Attention Kmart shoppers: There's a blue-light special on retirement funds in aisle six. While that image is perhaps a bit jarring for button-down money managers, the reality is that money management in 2050 might look a lot more like retailing than its current form.
There is a mounting consensus that a technology-driven future and the continued rise of individual responsibility for retirement savings will lead to convergence of institutional and individual marketplaces.
That convergence, experts said, will lead money management products to become commodities -- like soap or cars -- and distribution to take a retail-oriented strategy, with a brand name becoming as important as investment performance.
"Both the institutional and retail (clients) in fact will become one and the same," said Kathleen Corbet, chief executive officer of Alliance Capital Ltd., London.
The story of recent years "has been customization at the plan sponsor level. But the future of technology is customization at the individual level," said Robert Reynolds, president of Fidelity Investments Institutional Retirement Group, Boston.
This crossover between institutional and individual clients will be the defining issue for money managers in the 21st century, experts said. It will divide managers between those that integrate and distribute various financial products and services and those that manufacture investment products.
Richard Morris, managing director of Putnam, Lovell, de Guardiola & Thornton Inc., London, said the industry will transform from its cottage-industry past to an industrialized, managed business where the ability to "reliably deliver value to the client" will become most important.
"And I think that it will end up looking more like retailing than anything else," he said.
The potential power of technology also exposes a fundamental split among money managers over the future of the industry: between those who see investors relegating their stashes to money managers vs. those who predict that more highly educated investors will take matters into their own hands.
Members of the former school believe most individuals will not want to devote their free time to devising complex investment strategies.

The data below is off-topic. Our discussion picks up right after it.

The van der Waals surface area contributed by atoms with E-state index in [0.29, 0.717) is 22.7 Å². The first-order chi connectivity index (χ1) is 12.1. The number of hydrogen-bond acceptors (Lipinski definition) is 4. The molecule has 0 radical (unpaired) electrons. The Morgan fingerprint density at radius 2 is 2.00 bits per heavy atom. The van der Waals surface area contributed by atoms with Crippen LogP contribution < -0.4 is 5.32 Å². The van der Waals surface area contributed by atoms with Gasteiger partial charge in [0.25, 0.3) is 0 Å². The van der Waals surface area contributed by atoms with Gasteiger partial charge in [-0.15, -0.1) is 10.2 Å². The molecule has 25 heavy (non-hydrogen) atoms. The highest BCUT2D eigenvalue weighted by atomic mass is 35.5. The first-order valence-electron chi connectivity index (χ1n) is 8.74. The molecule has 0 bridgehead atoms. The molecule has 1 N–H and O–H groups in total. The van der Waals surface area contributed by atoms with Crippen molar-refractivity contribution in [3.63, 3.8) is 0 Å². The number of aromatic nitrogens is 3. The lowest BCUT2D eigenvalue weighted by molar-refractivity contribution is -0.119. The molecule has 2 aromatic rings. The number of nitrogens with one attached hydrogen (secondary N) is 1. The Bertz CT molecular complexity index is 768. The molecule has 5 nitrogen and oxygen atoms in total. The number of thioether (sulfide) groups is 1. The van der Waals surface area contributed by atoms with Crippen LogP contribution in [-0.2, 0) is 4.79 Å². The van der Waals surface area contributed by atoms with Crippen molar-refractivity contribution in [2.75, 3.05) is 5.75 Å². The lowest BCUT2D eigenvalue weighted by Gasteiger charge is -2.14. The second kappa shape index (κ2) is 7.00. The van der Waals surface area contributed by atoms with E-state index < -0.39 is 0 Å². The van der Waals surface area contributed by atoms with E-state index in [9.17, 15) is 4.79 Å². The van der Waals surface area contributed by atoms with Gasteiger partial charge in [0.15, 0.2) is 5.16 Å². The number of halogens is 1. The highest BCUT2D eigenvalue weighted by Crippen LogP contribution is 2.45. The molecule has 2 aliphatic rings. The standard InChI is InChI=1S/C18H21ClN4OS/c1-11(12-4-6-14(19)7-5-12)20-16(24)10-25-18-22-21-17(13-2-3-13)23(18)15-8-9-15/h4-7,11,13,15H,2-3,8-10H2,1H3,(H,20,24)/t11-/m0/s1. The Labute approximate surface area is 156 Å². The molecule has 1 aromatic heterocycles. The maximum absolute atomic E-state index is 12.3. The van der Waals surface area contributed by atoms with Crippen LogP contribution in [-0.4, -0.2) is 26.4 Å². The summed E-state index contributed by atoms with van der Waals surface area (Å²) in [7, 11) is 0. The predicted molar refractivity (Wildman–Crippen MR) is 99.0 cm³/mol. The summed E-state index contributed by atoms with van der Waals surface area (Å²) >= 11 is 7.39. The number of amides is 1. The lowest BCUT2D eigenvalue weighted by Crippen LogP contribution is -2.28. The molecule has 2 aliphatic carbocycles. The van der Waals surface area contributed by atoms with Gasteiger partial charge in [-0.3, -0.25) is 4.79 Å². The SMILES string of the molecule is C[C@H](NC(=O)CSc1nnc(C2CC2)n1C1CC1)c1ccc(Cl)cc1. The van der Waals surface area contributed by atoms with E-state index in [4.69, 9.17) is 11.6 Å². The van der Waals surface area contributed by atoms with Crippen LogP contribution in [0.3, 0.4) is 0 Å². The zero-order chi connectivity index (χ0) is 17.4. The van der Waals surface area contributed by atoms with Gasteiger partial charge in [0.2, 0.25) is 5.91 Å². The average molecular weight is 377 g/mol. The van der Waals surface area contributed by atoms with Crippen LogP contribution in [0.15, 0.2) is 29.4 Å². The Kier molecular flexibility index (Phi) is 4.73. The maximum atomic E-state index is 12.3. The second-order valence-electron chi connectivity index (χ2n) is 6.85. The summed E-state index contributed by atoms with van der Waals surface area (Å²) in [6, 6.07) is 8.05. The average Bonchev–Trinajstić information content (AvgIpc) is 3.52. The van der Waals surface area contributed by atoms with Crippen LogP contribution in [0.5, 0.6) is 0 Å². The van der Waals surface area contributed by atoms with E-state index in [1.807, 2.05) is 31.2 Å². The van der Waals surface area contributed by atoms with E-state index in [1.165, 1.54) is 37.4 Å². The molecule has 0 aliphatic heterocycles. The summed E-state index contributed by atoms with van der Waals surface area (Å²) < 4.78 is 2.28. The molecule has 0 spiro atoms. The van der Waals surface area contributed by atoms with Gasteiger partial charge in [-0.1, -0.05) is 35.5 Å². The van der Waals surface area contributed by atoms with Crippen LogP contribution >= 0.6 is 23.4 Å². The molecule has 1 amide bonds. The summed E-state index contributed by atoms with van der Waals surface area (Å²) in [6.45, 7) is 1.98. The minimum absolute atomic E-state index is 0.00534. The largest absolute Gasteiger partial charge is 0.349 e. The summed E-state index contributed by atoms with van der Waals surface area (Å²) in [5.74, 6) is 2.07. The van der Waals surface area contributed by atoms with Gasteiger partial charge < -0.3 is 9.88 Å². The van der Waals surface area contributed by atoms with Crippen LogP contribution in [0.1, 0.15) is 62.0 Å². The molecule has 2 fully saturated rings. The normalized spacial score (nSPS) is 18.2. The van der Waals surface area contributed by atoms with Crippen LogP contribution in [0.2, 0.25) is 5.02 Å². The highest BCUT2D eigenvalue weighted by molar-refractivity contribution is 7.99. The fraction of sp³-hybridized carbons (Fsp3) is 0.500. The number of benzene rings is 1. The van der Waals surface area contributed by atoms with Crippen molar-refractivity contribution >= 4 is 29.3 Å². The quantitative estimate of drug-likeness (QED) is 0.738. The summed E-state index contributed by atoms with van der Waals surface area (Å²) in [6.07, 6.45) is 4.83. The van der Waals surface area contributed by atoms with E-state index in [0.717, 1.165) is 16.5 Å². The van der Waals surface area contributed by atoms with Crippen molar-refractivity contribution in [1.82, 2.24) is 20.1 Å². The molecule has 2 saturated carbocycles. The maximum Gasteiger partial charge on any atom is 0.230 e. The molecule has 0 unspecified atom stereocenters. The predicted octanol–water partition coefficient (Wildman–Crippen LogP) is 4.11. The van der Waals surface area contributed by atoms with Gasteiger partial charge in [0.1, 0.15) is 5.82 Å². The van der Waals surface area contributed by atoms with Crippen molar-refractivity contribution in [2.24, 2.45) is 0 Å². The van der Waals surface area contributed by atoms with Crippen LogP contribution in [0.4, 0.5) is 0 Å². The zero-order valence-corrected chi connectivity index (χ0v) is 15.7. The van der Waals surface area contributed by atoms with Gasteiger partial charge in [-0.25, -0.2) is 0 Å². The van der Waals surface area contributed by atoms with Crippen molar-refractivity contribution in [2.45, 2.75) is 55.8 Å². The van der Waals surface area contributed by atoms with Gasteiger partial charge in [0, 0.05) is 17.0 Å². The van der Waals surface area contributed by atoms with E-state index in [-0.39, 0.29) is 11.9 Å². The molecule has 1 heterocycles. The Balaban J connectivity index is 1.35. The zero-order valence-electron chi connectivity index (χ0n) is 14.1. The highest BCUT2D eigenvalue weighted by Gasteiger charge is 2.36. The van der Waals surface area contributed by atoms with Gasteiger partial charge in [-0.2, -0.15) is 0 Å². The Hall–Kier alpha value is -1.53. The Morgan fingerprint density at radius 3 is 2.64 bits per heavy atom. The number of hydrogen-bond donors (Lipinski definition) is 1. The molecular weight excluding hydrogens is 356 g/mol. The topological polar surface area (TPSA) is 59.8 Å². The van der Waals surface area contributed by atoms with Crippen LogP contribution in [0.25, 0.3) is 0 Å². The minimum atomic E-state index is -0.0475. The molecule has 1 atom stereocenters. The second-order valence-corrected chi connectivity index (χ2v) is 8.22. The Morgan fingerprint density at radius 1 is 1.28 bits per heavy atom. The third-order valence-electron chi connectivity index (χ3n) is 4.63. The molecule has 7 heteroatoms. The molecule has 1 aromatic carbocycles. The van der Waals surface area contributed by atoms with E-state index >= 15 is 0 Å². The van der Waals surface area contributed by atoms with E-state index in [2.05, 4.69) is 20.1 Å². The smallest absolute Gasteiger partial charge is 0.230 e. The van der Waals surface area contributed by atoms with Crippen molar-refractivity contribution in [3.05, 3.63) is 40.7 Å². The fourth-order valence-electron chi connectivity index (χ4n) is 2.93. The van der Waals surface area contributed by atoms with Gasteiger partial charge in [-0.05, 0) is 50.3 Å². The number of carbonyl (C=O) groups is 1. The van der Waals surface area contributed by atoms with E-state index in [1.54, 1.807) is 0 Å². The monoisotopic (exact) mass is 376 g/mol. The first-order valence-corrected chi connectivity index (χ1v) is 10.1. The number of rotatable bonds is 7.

"Will everyone spend all their time managing their assets or do they have to work?" said Carol Proffer, head of the private equity advisory unit at Pilgrim Baxter & Associates Ltd., Wayne, Pa.
Some managers believe investors -- both institutional and individual -- will move toward hiring managers to provide a total return with some level of guarantee.
A manager then could invest in a variety of different actual and synthetic instruments and asset classes, using technology to engineer a secure investment.
"I believe these boomers will look at total return on sources of income instead of trying to pick stocks," said A.D. Frazier Jr., president and chief executive officer of INVESCO Inc., Atlanta. As with a synthetic guaranteed investment contract, the individual wouldn't care how the product is constructed as long he receives a reliable return, Mr. Frazier said.
Tim Harbart, president of State Street Global Advisors, Boston, said predictable returns with a 95% confidence level could be generated in such products.
A manager could create a mutual fund or exchange-traded instrument using a diversified portfolio or perhaps a long-short strategy, he said. The next step would be to reach outside the organization and pull in other managers' funds where gaps exist.
For money managers, the implications are striking. Instead of competing with all other managers, they now would be both competitors and partners, Mr.
"It will definitely be essential in the institutional marketplace. Our largest clients are looking to us to do more things for them," he said.
Other experts, however, believe investors will assert more control. Better-educated customers will demand "less hype and more content," said Mike Phillips, president and chief executive officer of Frank Russell Co., Tacoma, Wash.
"In 50 years' time, the individual will have taken control over his destiny to a much greater extent," he said. Now, investment products are sold rather than bought, he said; that will reverse.
Putnam Lovell's Mr. Morris concurred: "The lesson of the Vanguards of the world (is that) informed consumers make smart decisions."
Investors will use a multiplicity of managers, Mr. Phillips said. "The idea of using one money manager to implement your investment strategy in 50 years' time will be as bizarre a concept as using one stock as the only stock in your portfolio today," he said.
Costs of managing portfolios and executing trades will be lower, Mr. Phillips said. And, as technology causes distribution and production costs to decline, there will be a massive transference of wealth to individuals from corporations.
Whether investors ultimately opt for a packaged product or choose an array, some experts believe they will need advice.